The Gibson Girl began appearing in the 1890s and was the personification of the feminine ideal of beauty portrayed by the satirical pen-and-ink illustrations of illustrator Charles Dana Gibson during a 20-year period that spanned the late nineteenth and early twentieth century in the United States. The artist saw his creation as representing the composite of "thousands of American girls."
Charles Dana Gibson (14/9/1867-23/12/1944) was an American graphic artist, best known for his creation of the Gibson Girl, an iconic representation of the beautiful and independent American woman at the turn of the 20th Century.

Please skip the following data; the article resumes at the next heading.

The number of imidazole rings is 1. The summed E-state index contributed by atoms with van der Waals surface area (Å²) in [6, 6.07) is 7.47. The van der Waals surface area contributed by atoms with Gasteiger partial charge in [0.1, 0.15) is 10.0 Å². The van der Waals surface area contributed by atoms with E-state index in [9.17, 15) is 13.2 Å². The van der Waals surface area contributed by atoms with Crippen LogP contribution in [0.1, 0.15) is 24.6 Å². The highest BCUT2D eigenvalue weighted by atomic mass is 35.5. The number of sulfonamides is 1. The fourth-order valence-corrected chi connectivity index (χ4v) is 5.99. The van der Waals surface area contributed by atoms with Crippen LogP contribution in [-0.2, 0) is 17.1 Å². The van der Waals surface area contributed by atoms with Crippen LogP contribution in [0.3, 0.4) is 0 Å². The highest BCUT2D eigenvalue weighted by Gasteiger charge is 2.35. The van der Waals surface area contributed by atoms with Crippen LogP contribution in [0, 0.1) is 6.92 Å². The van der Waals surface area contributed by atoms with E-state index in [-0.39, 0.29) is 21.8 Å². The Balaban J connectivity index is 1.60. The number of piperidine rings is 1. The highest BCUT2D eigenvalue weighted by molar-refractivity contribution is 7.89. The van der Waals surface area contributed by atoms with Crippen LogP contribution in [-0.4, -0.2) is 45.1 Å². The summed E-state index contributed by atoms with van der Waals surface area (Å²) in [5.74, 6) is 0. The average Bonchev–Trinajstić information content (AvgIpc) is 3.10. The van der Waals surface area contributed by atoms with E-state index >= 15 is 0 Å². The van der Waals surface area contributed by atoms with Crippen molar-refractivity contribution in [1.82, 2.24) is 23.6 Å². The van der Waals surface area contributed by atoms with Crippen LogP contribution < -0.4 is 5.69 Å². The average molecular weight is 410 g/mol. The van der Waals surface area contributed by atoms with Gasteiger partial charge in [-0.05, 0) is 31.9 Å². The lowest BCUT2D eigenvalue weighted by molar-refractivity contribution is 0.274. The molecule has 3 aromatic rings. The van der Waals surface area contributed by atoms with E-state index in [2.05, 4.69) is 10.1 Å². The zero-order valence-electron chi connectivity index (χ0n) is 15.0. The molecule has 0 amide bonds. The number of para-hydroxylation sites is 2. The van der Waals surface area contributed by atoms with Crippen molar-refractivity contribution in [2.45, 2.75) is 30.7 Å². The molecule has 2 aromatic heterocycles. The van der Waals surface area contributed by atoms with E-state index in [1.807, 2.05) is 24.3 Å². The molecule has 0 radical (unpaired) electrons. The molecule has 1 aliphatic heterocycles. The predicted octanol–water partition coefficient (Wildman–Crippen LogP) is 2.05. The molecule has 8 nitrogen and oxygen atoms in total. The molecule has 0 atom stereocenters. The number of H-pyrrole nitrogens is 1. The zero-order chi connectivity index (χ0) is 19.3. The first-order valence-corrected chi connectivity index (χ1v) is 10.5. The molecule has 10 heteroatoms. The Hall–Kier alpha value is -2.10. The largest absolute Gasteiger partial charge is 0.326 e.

Gibson Girl - early 1900s Gibson Girl was the first national beauty standard for American women. Her neck was thin and her hair piled high upon her head in the contemporary bouffant, pompadour, and chignon ("waterfall of curls") fashions. The statuesque, narrow-waisted ideal feminine figure was portrayed as being at ease and stylish. She was a member of upper class society, always perfectly dressed in the latest fashionable attire appropriate for the place and time of day.